AD's English Literature : Critical Analysis of Robert Louis Stevenson's Poem "The Vagabond"

Critical Analysis of Robert Louis Stevenson's Poem "The Vagabond"


(Note: Robert Louis Stevenson (1850-1894), Scottish novelist, essayist, and poet, contributed several classic works to children's literature. His popularity is based primarily on the exciting subject matter of his adventure novels and fantasy stories. In fact, Stevenson wrote skillfully in a variety of genres. A Child's Garden of Verses (1885), containing some of Stevenson's best-known poems, is regarded by many as one of the finest collections of poetry for children. His other verse collections include Underwoods (1887) and Ballads (1890).  Read More Poetry)

Robert Louis Stevenson's  poem The Vagabond ( Collected from Songs of Travel) celebrates the glorious freedom and independence of a tramp's life. All the four stanzas of  The Vagabond repeatedly emphasize the unrestrained joys of an independent life in the outdoors free from all its hassles. Read More Victorian Period  
Stevenson starts the poem by asking to be given the life that he loves. Then he describes the life on the road, sleeping outside and swimming in the river. Stevenson, as a poet, appeals and desires to have the kind of lifestyle that he loves, to let the lave: to wash; bathe, to flow along or against as if washing. Read More Victorian Period He desires only the jolly heaven above and the dry bread where he can dip it in the waters of the river to eat whenever hungry. For there is a life for a man like him and there is the life forever:

“Give to me the life I love,
Let the lave go by me,
Give the jolly heaven above
And the byway nigh me.
Bed in the bush with stars to see,
Bread I dip in the river -
There's the life for a man like me,
There's the life for ever.”


All that the vagabond is interested in is a life of unlimited travel. He wants to completely  avoid all human associations - "nor a friend to know me."All that he wants to do is travel      and travel from one place to another without any restraint whatsoever, not concerned about the weather or material wealth or possessions or anything else around him.  Read More Victorian Period Let the blow of death fall on him soon or late and whatever will be over him will be. A little more that he needs is the face of the earth around and the road before him. He does not seek wealth, hope nor, love nor any friend to know him, but all he seeks is the heaven above and the road below him:

"Give the face of earth around,
And the road before me.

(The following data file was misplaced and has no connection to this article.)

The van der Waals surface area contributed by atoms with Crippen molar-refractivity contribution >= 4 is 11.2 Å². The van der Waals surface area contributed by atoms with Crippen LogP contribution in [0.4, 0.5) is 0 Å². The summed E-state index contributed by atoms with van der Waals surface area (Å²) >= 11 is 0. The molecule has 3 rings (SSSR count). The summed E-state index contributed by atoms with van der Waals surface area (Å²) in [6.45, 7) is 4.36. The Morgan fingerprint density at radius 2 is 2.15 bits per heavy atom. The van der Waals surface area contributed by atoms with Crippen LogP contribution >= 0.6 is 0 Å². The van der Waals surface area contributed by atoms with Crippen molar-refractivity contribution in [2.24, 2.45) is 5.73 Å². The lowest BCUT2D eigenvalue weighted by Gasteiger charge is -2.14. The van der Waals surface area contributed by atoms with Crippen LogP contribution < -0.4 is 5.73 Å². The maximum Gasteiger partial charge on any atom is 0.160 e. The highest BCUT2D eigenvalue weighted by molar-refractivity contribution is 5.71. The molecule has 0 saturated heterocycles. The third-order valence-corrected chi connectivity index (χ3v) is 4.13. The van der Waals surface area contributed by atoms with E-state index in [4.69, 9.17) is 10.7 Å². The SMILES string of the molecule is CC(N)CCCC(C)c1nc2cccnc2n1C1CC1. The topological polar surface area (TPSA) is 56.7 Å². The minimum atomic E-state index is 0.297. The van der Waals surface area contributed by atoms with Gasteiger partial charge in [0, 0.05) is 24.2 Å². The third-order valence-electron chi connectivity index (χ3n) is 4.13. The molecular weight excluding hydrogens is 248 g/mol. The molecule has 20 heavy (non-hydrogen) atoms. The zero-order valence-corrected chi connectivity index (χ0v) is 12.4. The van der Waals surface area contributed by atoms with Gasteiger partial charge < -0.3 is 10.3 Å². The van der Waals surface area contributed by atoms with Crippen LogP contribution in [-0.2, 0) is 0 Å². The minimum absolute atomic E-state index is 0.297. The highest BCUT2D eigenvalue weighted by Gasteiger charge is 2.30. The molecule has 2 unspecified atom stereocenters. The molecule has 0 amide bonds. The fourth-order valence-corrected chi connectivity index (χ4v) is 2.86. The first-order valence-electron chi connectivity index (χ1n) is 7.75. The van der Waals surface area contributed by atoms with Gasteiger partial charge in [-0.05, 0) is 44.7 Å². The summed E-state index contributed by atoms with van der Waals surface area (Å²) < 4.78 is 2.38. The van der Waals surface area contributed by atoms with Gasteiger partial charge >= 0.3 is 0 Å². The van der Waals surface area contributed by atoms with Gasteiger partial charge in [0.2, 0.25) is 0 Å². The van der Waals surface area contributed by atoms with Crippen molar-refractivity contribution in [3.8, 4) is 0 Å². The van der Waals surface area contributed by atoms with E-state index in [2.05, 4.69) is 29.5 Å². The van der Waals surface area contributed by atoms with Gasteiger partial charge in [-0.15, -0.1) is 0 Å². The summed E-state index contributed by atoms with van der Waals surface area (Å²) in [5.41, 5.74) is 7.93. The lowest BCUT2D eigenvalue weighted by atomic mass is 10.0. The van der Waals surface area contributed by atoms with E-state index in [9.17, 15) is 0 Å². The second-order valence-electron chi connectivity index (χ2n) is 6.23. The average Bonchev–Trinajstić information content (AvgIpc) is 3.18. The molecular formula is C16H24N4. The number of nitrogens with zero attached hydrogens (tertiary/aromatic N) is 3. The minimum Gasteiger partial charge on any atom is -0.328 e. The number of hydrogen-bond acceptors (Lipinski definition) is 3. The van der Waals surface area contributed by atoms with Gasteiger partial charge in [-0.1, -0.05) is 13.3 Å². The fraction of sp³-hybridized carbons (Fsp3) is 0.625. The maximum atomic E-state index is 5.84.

Wealth I ask not, hope nor love,
Nor a friend to know me;
All I ask, the heaven above
And the road below me."


In the next stanza he says he knows he will die sooner or later but he asks for a life on the road. Read More Victorian Period Most importantly, he wishes for a completely carefree life and is not bothered or frightened about death at all. He says he doesn't need wealth or friends:
Let the blow fall soon or late,
Let what will be o'er me;
Give the face of earth around,
And the road before me.
Wealth I ask not, hope nor love,
Nor a friend to know me;
All I ask, the heaven above
And the road below me.
In the next stanza he speaks of harsh conditions in autumn and winter but says that he will not deter him in his yearning to be on the road. He would like to spend his entire life in the outdoors even in the cold autumn and winter months with the sky as his roof. Or let the autumn: here signifying the beginning of old age: fall on him, where afield: in or to the field, away abroad, off the track, astray: he lingers, where the cold autumn wind silences the bird on the tree, while he bites the cold blue finger. The frosty field is as white as meal and the fire-side haven is quite warm. Read More Victorian Period  But for him, not to autumn will he yield and not to winter even. He is prepared for death anytime it comes, and the destiny of his fate.:
Or let autumn fall on me
Where afield I linger,
Silencing the bird on tree,
Biting the blue finger.
White as meal the frosty field -
Warm the fireside haven -
Not to autumn will I yield,
Not to winter even!
 


In the final stanza, he reiterates what he said in the second stanza that he knows he will die sooner or later but he only wants to live his life as he wants on the road, with heaven above and the road below. Read More Victorian Period  The world is big enough for his home and the road before him he will tread. He does not desire the materialism of this world nor a friend to share such worldly fortune. All he wishes for is a place in heaven and the road below him that he must tread in order to reach there:
Let the blow fall soon or late,
Let what will be o'er me;
Give the face of earth around,
And the road before me.
Wealth I ask not, hope nor love,
Nor a friend to know me;
All I ask, the heaven above
And the road below me.
In conclusion, it is fair to say that the vagabond players of nature world is one of the oldest continuously operated little beauties in the humanity. Major performing artists centers around a wayward life with close proximity to nature and Robert Louis Stevenson fosters the same idea herein his poem, The Vagabond.

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